According to Dr Ramanjit Singh, Visiting Consultant Dermatology, Medanta Hospital, vitiligo is a condition with a loss of skin colour in patches primarily due to lack of melanin. It happens when pigment-producing cells stop functioning or die. It also affects the hair. The area covered in the skin can get larger over time. It can affect any body part, including its occurrence inside the mouth and hair.

How Does Vitiligo Develop?

Vitiligo is an autoimmune disease due to the skin’s lack of pigment called melanin. Melanin is produced by the skin cells, also called melanocytes, and is responsible for excellent skin colour. Due to a lack of enough melanocytes to produce melanin in the skin, Vitiligo leads to white patches on the skin and hair.

What Are Its Symptoms?

The symptoms are the white patches which can be localised to one or two parts of the body or spread across the body. These patches are asymptomatic, meaning they do not cause any itching, redness, burning or inflammation in the body. Many myths are associated with this condition, which relates it to skin cancer, leprosy, and communicable disease. Indeed, the state is not associated with any of the other requirements. It does not harm the body, just caused by the absence of pigment in the skin.

What Are The Causes?

The root and the only cause of vitiligo is the absence of melanin. In 20% of the cases, it can be inherited or run in the family. Additionally, stress is an added factor that drives this condition. All autoimmune disorders are related to stress, which acts as a catalyst to spread the disease.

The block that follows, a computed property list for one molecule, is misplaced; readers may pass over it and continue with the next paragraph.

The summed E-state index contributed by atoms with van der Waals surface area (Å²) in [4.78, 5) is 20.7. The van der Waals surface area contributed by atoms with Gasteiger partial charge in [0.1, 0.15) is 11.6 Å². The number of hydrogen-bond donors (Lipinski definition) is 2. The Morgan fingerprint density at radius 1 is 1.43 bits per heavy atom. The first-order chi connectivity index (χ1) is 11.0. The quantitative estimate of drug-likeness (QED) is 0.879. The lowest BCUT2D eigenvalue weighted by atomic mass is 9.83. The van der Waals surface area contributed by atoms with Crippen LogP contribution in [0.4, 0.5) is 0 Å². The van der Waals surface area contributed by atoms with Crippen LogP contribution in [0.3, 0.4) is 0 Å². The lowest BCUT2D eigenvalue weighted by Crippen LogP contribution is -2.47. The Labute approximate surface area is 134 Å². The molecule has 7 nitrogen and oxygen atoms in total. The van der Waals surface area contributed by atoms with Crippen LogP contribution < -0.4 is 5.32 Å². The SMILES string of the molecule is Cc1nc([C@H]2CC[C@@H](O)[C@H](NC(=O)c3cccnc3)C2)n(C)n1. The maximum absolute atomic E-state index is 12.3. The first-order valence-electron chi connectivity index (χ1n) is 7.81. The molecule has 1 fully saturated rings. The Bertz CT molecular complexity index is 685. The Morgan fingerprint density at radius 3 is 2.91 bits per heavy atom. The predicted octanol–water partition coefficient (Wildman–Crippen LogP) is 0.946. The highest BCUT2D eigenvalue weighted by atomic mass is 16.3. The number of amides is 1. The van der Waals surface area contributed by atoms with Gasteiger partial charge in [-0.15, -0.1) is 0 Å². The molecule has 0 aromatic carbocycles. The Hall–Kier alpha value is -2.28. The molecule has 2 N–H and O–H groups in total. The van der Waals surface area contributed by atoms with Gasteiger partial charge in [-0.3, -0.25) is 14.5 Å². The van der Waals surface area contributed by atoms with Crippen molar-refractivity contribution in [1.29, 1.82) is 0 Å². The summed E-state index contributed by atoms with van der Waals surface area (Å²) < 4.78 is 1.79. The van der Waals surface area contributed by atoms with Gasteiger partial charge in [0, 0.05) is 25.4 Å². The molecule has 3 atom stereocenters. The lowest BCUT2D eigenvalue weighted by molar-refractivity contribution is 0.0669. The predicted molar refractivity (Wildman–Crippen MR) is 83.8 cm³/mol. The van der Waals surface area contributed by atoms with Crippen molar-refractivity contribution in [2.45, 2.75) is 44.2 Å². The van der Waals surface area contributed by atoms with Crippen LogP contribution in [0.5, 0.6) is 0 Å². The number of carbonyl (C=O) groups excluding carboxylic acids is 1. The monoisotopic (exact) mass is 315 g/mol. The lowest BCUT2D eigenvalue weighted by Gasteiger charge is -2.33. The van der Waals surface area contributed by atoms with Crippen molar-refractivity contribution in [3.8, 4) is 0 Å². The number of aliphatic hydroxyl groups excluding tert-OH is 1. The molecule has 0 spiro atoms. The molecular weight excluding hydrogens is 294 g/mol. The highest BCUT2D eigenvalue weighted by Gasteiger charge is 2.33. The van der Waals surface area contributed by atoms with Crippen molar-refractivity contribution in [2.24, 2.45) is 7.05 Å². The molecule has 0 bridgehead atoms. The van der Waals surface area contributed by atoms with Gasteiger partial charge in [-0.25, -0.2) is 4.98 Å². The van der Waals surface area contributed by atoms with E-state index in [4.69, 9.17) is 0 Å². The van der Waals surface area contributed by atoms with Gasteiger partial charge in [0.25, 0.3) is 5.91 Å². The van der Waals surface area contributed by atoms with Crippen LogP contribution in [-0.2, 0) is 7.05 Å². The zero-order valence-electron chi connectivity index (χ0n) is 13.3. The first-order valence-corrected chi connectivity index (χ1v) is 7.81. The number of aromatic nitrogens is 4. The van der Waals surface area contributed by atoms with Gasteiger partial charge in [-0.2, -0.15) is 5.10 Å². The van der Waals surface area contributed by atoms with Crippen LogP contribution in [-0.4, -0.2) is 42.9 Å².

What Is The Treatment?

There is no possible way to prevent vitiligo. The treatment aims to restore the pigment in the skin and avoid depigmentation. It is advised to limit exposure to the sun to prevent depigmentation and skin damage. Although I consulted on time, the condition can certainly be controlled. There are also various treatments to treat this condition. The therapy commonly includes steroids, immunomodulators (a group of drugs to control the depigmentation), phototherapy with narrowband ultraviolet B (UVB) (stop or slow the progression of active vitiligo), and lasers performed to bring back the skin pigmentation. Additionally, vitiligo can spread all over the body if not treated and looked at.

How Common Is This Disease?

Vitiligo is a common disorder. It can develop in anyone irrespective of age, colour or gender. Some of the driving factors are stress and genetic predisposition.

Also Read: Cystic Fibrosis (CF): How It Affects The Male And Female Fertility

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